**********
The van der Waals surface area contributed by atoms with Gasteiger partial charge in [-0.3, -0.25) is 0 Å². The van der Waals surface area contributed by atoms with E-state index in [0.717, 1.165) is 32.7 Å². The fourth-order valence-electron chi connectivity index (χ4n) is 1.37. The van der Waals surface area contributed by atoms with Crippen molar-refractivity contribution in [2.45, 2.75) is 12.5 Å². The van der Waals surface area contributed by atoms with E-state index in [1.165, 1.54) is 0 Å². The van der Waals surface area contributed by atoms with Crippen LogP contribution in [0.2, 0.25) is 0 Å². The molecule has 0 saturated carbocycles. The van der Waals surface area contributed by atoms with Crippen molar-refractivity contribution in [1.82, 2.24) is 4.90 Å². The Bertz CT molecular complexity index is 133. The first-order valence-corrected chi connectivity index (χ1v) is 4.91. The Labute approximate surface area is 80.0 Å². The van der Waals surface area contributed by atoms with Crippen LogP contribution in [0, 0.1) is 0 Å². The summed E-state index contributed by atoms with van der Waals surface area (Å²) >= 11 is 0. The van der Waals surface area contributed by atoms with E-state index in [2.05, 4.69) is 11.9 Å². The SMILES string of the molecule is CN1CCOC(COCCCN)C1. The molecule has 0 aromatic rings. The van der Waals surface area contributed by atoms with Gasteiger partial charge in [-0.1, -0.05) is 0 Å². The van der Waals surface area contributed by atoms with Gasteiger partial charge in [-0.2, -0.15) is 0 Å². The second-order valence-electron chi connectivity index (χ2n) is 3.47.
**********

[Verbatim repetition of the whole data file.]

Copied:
The van der Waals surface area contributed by atoms with Gasteiger partial charge in [-0.3, -0.25) is 0 Å². The van der Waals surface area contributed by atoms with E-state index in [0.717, 1.165) is 32.7 Å². The fourth-order valence-electron chi connectivity index (χ4n) is 1.37. The van der Waals surface area contributed by atoms with Crippen molar-refractivity contribution in [2.45, 2.75) is 12.5 Å². The van der Waals surface area contributed by atoms with E-state index in [1.165, 1.54) is 0 Å². The van der Waals surface area contributed by atoms with Crippen LogP contribution in [0.2, 0.25) is 0 Å². The molecule has 0 saturated carbocycles. The van der Waals surface area contributed by atoms with Crippen molar-refractivity contribution in [1.82, 2.24) is 4.90 Å². The Bertz CT molecular complexity index is 133. The first-order valence-corrected chi connectivity index (χ1v) is 4.91. The Labute approximate surface area is 80.0 Å². The van der Waals surface area contributed by atoms with Crippen LogP contribution in [0, 0.1) is 0 Å². The summed E-state index contributed by atoms with van der Waals surface area (Å²) >= 11 is 0. The van der Waals surface area contributed by atoms with E-state index in [2.05, 4.69) is 11.9 Å². The SMILES string of the molecule is CN1CCOC(COCCCN)C1. The molecule has 0 aromatic rings. The van der Waals surface area contributed by atoms with Gasteiger partial charge in [-0.1, -0.05) is 0 Å². The van der Waals surface area contributed by atoms with Gasteiger partial charge in [-0.2, -0.15) is 0 Å². The second-order valence-electron chi connectivity index (χ2n) is 3.47.